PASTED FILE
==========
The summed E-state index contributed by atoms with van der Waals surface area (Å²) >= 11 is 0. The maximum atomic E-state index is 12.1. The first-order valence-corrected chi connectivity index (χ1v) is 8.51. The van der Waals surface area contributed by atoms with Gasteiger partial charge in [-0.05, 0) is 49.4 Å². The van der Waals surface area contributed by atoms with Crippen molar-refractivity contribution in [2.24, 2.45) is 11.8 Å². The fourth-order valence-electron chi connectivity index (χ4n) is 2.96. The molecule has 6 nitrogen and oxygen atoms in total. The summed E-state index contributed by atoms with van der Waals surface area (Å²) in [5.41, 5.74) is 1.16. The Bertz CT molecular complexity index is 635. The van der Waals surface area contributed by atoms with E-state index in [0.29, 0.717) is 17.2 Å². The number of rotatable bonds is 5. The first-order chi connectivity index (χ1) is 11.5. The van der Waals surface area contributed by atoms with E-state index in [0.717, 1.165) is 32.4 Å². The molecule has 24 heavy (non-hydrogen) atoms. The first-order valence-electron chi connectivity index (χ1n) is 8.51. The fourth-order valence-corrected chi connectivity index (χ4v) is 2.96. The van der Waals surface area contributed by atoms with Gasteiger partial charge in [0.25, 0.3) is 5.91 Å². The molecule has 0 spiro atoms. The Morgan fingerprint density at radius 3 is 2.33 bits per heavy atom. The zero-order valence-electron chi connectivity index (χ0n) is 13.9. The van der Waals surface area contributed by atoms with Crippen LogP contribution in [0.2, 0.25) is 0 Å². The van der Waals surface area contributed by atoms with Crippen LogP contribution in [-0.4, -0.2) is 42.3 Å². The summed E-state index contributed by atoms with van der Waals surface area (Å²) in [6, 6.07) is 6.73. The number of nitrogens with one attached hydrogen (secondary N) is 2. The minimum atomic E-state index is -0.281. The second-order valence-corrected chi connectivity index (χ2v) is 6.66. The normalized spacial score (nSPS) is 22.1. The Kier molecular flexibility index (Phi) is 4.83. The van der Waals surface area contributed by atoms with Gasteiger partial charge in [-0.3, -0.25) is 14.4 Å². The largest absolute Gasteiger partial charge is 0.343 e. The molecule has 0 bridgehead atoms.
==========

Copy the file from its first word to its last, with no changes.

The summed E-state index contributed by atoms with van der Waals surface area (Å²) >= 11 is 0. The maximum atomic E-state index is 12.1. The first-order valence-corrected chi connectivity index (χ1v) is 8.51. The van der Waals surface area contributed by atoms with Gasteiger partial charge in [-0.05, 0) is 49.4 Å². The van der Waals surface area contributed by atoms with Crippen molar-refractivity contribution in [2.24, 2.45) is 11.8 Å². The fourth-order valence-electron chi connectivity index (χ4n) is 2.96. The molecule has 6 nitrogen and oxygen atoms in total. The summed E-state index contributed by atoms with van der Waals surface area (Å²) in [5.41, 5.74) is 1.16. The Bertz CT molecular complexity index is 635. The van der Waals surface area contributed by atoms with E-state index in [0.29, 0.717) is 17.2 Å². The number of rotatable bonds is 5. The first-order chi connectivity index (χ1) is 11.5. The van der Waals surface area contributed by atoms with E-state index in [0.717, 1.165) is 32.4 Å². The molecule has 24 heavy (non-hydrogen) atoms. The first-order valence-electron chi connectivity index (χ1n) is 8.51. The fourth-order valence-corrected chi connectivity index (χ4v) is 2.96. The van der Waals surface area contributed by atoms with Gasteiger partial charge in [0.25, 0.3) is 5.91 Å². The molecule has 0 spiro atoms. The Morgan fingerprint density at radius 3 is 2.33 bits per heavy atom. The zero-order valence-electron chi connectivity index (χ0n) is 13.9. The van der Waals surface area contributed by atoms with Crippen LogP contribution in [0.2, 0.25) is 0 Å². The van der Waals surface area contributed by atoms with Crippen LogP contribution in [-0.4, -0.2) is 42.3 Å². The summed E-state index contributed by atoms with van der Waals surface area (Å²) in [6, 6.07) is 6.73. The number of nitrogens with one attached hydrogen (secondary N) is 2. The minimum atomic E-state index is -0.281. The second-order valence-corrected chi connectivity index (χ2v) is 6.66. The normalized spacial score (nSPS) is 22.1. The Kier molecular flexibility index (Phi) is 4.83. The van der Waals surface area contributed by atoms with Gasteiger partial charge in [-0.3, -0.25) is 14.4 Å². The largest absolute Gasteiger partial charge is 0.343 e. The molecule has 0 bridgehead atoms.